• Atomized seawater flows downwardly in the interior 43 of the wet scrubber section 42 of the system and absorbs sulphur dioxide from the flue gas flowing vertically upwards. Absorption of sulphur dioxide into the seawater generates an at least partially cleaned flue gas and effluent seawater. The effluent seawater is collected in lower portion 41 of the wet scrubber section 42 of the gas cleaning system. Effluent seawater may be forwarded via fluidly connected effluent pipe 19 to the ocean or to an optional effluent seawater treatment system.
  • The flue gas forwarded to the wet scrubber section 42 typically has a temperature of 90-180° C. Upon contacting in the interior 43 of the wet scrubber section 42 with the relatively cold seawater deriving from the ocean 17, the flue gas will be partially cooled. Partial cooling in the wet scrubber section may be controlled by control of the supply temperature of the seawater in supply pipes 14 as well as by the number of spray arrangements in operation. Flue gas may thus be cooled to a temperature of 40-75° C. in the wet scrubber section 42. The seawater transported in the supply pipes may be partially heated in an optional heat-exchanger 60, as will be further described below. Depending on the amount of supplied seawater, the liquid to gas ratio in the wet scrubber section may be in the range of 5-20:1.
  • The at least partly cleaned flue gas leaves wet scrubbing section 42 via chimney arrangement 46, which is adapted to forward the flue gas to the second gas cleaning device 45, e.g. DCC section, of the gas cleaning system 40. The flue gas is forwarded upwardly through the chimney arrangement 46, which is connected to liquid collection receptacle 51, e.g. tray. Above chimney arrangement 46 a top cover arrangement 50 is provided. Flue gas leaves the chimney arrangement 46 below the top cover arrangement 50 and passes between the individual covers of the top cover arrangement 50 into the lower part of the DCC section 45.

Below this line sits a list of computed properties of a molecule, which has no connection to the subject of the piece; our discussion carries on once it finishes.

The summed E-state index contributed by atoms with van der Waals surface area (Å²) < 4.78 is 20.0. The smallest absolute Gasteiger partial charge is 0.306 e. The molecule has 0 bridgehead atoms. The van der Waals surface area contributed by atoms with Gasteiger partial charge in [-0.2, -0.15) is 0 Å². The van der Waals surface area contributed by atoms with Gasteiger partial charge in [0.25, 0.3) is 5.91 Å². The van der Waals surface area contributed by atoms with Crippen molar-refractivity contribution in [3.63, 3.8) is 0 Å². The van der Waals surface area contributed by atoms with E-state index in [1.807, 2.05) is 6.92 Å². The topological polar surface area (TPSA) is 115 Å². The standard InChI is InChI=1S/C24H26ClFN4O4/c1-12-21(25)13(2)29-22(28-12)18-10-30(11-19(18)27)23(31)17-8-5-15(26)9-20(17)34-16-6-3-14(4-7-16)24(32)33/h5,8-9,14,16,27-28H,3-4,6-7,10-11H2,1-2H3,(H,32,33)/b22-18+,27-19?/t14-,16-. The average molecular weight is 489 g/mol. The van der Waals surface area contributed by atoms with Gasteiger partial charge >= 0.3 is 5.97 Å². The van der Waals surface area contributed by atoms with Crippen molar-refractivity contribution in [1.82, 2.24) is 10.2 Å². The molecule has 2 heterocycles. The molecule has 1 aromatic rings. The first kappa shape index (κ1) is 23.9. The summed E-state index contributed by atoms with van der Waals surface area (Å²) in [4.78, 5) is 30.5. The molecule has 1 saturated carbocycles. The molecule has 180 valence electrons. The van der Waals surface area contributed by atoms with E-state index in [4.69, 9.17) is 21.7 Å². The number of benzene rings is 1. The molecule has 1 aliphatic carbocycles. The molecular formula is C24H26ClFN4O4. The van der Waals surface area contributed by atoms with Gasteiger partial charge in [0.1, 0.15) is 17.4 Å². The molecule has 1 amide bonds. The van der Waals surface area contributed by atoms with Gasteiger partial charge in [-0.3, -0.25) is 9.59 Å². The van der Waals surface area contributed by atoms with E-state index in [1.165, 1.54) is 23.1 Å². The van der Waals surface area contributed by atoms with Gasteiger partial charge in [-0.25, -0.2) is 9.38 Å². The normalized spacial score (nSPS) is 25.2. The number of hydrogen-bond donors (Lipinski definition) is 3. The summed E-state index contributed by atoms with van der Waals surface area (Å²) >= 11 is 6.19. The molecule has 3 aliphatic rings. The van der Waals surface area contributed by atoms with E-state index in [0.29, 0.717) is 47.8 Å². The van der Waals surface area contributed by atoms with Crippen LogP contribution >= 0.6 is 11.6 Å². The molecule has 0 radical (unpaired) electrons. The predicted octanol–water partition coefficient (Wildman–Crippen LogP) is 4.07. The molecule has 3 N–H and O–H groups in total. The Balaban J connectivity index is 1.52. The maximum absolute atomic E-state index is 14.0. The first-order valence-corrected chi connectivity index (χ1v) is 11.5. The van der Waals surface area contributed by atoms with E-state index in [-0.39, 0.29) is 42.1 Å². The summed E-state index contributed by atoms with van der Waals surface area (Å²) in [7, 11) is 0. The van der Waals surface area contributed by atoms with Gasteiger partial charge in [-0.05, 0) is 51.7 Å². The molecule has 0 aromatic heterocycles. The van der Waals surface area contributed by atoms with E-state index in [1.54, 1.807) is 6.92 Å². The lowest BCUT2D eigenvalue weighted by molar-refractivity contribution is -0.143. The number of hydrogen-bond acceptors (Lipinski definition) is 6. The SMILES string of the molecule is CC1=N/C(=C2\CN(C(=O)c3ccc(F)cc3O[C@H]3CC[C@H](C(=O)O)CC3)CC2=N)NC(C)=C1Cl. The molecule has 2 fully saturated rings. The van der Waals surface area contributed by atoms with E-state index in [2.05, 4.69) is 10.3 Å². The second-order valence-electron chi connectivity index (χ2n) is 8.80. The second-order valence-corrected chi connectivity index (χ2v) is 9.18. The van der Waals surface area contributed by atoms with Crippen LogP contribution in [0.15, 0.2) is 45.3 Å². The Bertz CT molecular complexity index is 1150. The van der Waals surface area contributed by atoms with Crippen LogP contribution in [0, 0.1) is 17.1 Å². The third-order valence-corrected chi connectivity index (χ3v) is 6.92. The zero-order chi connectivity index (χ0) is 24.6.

• Alternatively, a bypass duct (not shown) may be arranged for forwarding the partly cleaned flue gas from the wet scrubber section 42 (first gas cleaning device) to the DCC section (second gas cleaning device) 45. A bypass duct may have an outlet arranged below tray 51, that separates the wet scrubber section 42 from the DCC section 45, and an inlet arranged above tray 51 such that flue gas may enter into the interior of the DCC section 45.
  • The DCC section 45 comprises a packing material 49, being arranged for providing good contact between the flue gas, at least partly cleaned from sulphur dioxide, and the cooling liquid being circulated in the DCC section 45 by means of pump 55 in pipe 47. A liquid distributor 48 is arranged for distributing the cooling liquid over the packing material. The liquid distributor 48, which may be, for example, Jaeger Model LD3 or Model LD4, which are available from Jaeger Products, Inc, Houston, USA, or liquid distributors available from Koch-Glitsch LP, Wichita, USA, distributes the liquid evenly over the packing material 49 without causing an undue formation of small liquid droplets.
  • The packing material 49 could be of the so-called structured packing type, for example Mellapak Plus, which is available from Sulzer Chemtech USA Inc, Tulsa, USA, or Flexipak, which is available from Koch-Glitsch LP, Wichita, USA. Alternatively, the packing material 49 could be of the so-called random packing type, for example Jaeger Tri-Pack, which is available from Jaeger Products, Inc, Houston, USA, or IMTP, which is available from Koch-Glitsch LP, Wichita, USA.